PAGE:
San Diego --
While the rappel tower looks tall from the bottom, recruits say it looks even taller from the top.
Recruits of Company F, 2nd Recruit Training Battalion, rappelled down a 60-foot tower aboard Marine Corps Recruit Depot June 28.
For many recruits the fear of heights consumed them entirely.
“On a one-to-10 of fear, I was an eight,” said Recruit Gregorio Montes, guide, Platoon 2133. “When I got to the top my stomach tightened up, but I figured I might as well keep going because I was going to have to come down somehow.”
Drill instructors know from first-hand experience the fear recruits deal with. With that they do their best to keep the recruits calm during the exercise.
“I remember (as a recruit) being on top of the wall and not wanting to come down,” said Sgt. Bradley W. Havenar, senior drill instructor, Plt. 2134.
“Then one of my drill instructors yelled and I got down as quickly as possible,” said Havenar with a chuckle.
Drill instructors were not the only ones trying to keep recruits calm. Recruit leadership did their best to set a good example.
“Being the guide, even if you are scared you have to hide that fear and be strong for your platoon,” said Recruit John W. Schulz, guide, Plt. 2134.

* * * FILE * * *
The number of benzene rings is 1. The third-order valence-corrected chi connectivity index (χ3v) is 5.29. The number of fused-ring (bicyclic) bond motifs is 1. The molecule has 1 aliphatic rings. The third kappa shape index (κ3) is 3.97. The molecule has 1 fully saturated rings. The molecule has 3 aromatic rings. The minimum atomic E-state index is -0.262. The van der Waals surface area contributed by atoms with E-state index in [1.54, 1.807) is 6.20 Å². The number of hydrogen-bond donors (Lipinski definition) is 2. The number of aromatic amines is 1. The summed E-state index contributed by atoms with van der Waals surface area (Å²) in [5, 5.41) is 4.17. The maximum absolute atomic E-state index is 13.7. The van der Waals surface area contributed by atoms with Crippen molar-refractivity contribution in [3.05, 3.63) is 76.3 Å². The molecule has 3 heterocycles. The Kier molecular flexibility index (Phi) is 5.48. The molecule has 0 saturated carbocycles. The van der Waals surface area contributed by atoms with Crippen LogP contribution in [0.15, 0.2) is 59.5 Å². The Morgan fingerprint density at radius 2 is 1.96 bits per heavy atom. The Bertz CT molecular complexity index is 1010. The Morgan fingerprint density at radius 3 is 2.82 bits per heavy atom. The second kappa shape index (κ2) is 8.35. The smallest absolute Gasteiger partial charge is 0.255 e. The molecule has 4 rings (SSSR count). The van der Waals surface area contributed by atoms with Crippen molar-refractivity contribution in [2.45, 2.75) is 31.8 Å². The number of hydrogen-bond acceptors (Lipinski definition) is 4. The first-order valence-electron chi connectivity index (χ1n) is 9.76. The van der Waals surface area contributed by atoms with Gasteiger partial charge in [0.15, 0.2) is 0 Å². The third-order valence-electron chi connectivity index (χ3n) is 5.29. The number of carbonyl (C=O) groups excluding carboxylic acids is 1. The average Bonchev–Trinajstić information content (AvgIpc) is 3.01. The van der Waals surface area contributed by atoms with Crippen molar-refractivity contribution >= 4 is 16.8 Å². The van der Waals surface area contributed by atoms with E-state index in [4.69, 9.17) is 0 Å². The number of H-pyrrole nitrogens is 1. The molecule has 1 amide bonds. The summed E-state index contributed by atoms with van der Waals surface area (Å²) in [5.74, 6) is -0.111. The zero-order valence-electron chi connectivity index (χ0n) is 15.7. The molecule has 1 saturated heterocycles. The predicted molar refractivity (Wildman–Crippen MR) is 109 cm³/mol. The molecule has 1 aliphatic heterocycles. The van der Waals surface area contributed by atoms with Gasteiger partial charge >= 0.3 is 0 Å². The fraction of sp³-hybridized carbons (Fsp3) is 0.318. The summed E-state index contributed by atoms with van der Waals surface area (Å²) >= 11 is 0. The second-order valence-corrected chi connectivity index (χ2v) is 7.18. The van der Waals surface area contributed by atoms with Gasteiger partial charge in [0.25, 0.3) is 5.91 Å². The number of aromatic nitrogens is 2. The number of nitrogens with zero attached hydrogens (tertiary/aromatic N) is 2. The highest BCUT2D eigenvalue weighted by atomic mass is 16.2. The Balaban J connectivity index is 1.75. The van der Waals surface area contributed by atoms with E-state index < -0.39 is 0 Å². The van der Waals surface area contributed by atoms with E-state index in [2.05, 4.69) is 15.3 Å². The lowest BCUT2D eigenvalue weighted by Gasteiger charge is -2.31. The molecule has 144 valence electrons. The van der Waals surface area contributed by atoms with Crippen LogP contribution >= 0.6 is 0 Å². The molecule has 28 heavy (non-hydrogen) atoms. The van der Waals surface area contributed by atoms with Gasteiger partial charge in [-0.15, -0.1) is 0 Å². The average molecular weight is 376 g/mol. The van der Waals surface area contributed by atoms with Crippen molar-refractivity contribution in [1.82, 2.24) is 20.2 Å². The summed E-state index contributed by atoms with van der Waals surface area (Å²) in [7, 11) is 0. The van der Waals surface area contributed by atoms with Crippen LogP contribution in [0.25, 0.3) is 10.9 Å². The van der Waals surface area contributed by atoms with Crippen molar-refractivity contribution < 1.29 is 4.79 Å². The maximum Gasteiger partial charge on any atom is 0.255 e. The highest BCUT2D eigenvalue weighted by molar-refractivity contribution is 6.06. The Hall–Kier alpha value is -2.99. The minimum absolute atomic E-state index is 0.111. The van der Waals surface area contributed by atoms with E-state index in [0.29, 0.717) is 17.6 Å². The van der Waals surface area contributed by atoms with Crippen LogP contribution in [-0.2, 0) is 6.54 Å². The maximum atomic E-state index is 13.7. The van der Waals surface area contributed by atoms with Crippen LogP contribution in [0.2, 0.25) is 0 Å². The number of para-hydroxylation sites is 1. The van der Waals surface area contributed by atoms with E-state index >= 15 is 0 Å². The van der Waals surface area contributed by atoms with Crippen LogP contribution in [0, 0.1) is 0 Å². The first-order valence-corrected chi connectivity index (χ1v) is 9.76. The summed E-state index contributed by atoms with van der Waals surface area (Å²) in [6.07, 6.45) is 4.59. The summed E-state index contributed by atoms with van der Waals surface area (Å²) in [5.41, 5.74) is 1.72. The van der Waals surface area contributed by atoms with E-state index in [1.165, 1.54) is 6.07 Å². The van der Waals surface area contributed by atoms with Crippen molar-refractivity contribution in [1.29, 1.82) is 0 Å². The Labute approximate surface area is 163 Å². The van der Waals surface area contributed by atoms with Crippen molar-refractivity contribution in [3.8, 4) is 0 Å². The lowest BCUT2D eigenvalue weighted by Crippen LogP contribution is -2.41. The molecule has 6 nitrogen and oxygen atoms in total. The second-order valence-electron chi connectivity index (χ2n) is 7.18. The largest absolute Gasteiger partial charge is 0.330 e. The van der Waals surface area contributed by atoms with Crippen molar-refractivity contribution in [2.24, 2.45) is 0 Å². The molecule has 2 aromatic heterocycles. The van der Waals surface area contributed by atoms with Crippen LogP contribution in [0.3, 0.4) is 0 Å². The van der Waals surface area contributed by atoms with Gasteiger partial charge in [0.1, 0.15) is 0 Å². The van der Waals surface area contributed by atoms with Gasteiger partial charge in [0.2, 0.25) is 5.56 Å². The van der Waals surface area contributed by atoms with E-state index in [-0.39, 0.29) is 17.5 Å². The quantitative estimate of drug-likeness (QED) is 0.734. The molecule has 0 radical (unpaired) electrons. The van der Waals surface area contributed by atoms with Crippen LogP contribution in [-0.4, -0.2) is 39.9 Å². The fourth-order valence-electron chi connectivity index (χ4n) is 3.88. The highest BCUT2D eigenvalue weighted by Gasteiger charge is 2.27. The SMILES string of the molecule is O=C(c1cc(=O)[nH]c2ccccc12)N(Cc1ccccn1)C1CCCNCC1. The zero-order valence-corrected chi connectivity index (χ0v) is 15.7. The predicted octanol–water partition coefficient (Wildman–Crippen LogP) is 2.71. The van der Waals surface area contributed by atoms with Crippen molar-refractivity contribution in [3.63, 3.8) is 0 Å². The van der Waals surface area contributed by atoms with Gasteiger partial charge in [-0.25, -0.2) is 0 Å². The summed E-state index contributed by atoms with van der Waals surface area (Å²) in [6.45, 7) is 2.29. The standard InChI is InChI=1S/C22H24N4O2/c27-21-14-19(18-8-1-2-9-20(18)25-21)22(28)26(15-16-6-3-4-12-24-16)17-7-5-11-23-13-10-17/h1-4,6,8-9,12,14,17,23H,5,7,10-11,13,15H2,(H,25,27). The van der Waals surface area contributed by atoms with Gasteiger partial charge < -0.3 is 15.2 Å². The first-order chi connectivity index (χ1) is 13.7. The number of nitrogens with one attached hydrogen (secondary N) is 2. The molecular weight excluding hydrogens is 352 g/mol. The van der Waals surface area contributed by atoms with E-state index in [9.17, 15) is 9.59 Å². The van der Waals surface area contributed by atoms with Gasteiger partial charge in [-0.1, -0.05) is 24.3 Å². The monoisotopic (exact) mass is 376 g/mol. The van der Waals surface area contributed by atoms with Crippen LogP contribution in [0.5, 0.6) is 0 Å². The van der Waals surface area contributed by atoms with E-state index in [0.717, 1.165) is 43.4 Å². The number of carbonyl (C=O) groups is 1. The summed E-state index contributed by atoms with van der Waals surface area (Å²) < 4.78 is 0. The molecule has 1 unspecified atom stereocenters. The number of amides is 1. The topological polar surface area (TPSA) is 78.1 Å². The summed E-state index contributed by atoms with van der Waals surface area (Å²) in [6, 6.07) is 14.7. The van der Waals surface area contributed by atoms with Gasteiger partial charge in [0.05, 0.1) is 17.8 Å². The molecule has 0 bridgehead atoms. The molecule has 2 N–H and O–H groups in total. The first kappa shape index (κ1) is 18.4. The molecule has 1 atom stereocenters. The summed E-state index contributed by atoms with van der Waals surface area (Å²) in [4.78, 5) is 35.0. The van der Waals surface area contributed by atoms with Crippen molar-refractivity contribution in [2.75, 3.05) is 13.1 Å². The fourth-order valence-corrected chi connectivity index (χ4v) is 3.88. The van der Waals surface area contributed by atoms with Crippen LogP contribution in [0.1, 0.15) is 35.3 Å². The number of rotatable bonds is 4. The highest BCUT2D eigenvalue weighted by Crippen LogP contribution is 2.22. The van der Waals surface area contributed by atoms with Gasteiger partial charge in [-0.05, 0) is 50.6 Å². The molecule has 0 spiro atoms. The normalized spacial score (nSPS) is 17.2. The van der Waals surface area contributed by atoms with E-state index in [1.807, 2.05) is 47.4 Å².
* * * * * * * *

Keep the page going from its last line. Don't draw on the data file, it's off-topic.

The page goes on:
Schulz said he understands the importance of the exercise because he realizes recruits learn and grow through difficult experiences.
“Something like this is very important because in their Marine Corps career they are most likely going to be asked to do something they will be scared of,” said Schulz. “Facing fear is part of a Marine’s job and that’s what I think they’re learning today.”
One-by-one recruits zipped down the tower. Though some recruits struggled, once finished, most appeared to walk a little taller after their accomplishment.
“It feels incredible. I feel like you can do a lot more than you think you can, said Montes. “I overcame my fear of heights—or at least heights as high as the tower.”
The recruits finished their rappelling and in turn, now have learned the basics of a new skill.
“Some of these recruits have military occupational specialties that may never require this,” said Havenar. “But some might (use it in their MOS), and now they have some knowledge that will put them in a better position to succeed.”